I was thrilled when, earlier this week, not one but two readers wrote in with questions!
Q: I started working as an i-banker immediately after graduation in 2007. At the very end of the calendar year, I was laid off. I have now been unemployed for longer than I've ever had a job. Financially I'm squeezing by--bartending and picking up some other cash-payment jobs--but I find myself feeling a little depressed when I wake up in the mornings and don't have anywhere to go. What can I do to with some of my empty time?
Losing more than just a job,
A: JD, first of all, sorry to hear about your extended period of unemployment. On the upside, now you don't have to be one of the douchey bankers that everyone hates! (See Damn, it Feels Good to Be a Banker for more on that subject.) But seriously, I commend you for bartending--I know it is a far cry from the hallowed halls of Goldman et al. Since you say you have a lot of free time to kill, why not volunteer? There are tons of opportunities--everything from soup kitchens to tutoring to teaching afterschool soccer classes. I am sure that a non-profit would love to take advantage of your number-crunching skills, and I'd also venture to say it would make you feel good to be able to help them out. Volunteermatch has loads of options and will certainly have something where you live. Best of luck and keep us posted!
Q: I have been living and working in LA for the past 11 years and am growing really tired of the daily grind here. I am beginning to feel severely burnt out and that if I don't take a break soon, I won't make it much longer. I was hoping you could recommend some sort of guide to working outside of the United States. I would love to get out for a while and try something new.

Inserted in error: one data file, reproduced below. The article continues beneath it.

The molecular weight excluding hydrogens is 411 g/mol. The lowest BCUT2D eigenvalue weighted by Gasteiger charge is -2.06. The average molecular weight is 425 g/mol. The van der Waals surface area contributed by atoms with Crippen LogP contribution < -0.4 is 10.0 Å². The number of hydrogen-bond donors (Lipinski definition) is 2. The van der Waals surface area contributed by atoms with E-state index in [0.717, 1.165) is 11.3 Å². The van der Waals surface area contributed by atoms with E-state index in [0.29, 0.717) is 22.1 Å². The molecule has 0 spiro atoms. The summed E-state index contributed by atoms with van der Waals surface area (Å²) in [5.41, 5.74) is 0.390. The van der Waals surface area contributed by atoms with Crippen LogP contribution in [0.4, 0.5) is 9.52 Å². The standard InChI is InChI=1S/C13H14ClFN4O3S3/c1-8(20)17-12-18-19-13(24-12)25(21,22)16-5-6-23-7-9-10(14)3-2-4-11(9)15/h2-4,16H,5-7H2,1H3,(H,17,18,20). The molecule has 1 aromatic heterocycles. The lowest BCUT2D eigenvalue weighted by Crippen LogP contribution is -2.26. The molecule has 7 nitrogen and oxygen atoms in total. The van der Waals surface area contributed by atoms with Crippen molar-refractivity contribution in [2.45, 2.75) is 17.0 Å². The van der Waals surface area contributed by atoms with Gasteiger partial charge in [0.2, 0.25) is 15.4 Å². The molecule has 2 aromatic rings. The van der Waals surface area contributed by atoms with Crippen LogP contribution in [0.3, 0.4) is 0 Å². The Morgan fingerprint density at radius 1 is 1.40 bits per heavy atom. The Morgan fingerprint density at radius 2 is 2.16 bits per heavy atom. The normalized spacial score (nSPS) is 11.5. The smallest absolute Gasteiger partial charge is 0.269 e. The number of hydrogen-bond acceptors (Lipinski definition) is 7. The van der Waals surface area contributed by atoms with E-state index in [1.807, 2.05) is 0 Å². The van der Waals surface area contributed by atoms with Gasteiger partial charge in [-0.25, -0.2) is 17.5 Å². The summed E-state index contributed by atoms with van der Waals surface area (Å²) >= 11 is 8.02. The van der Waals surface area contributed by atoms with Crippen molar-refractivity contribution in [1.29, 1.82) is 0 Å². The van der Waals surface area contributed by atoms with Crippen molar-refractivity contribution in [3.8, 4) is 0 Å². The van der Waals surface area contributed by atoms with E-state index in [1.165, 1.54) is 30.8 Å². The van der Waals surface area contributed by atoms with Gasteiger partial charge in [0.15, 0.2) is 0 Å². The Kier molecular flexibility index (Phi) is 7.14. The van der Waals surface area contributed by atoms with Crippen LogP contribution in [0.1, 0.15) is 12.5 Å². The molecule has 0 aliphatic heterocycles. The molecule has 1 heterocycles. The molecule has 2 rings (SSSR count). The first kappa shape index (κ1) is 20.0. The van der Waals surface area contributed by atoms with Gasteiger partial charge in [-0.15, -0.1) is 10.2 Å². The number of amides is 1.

Looking to tear off my bluetooth,
A: AK, who among us hasn't wanted to just drop everything and leave? After 11 years in LA, I can certainly understand why you would. I recommend picking up the book Getting Out: Your Guide to Leaving America. If you have a specific idea of where you want to go, I would suggest heading to your library and just photocopying the pages that pertain to your places of interest. If not, try Amazon or half.com for a discounted copy. If you want to know how to get a visa, how women are treated in countries throughout the world, which country has the most media outlets, the highest/lowest cost of living, the best infrasturcture system, etc, the book has you covered. Here's hoping you'll be able to find a country and city of interest to you and take a break from your life in LA.
Have a question about unemployment, job hunting, networking, or something completely nontangential? Feel free to leave it as comment here or write to me at firstname.lastname@example.org.
--Posted by Sophie Friedman, Vault Web Content Intern
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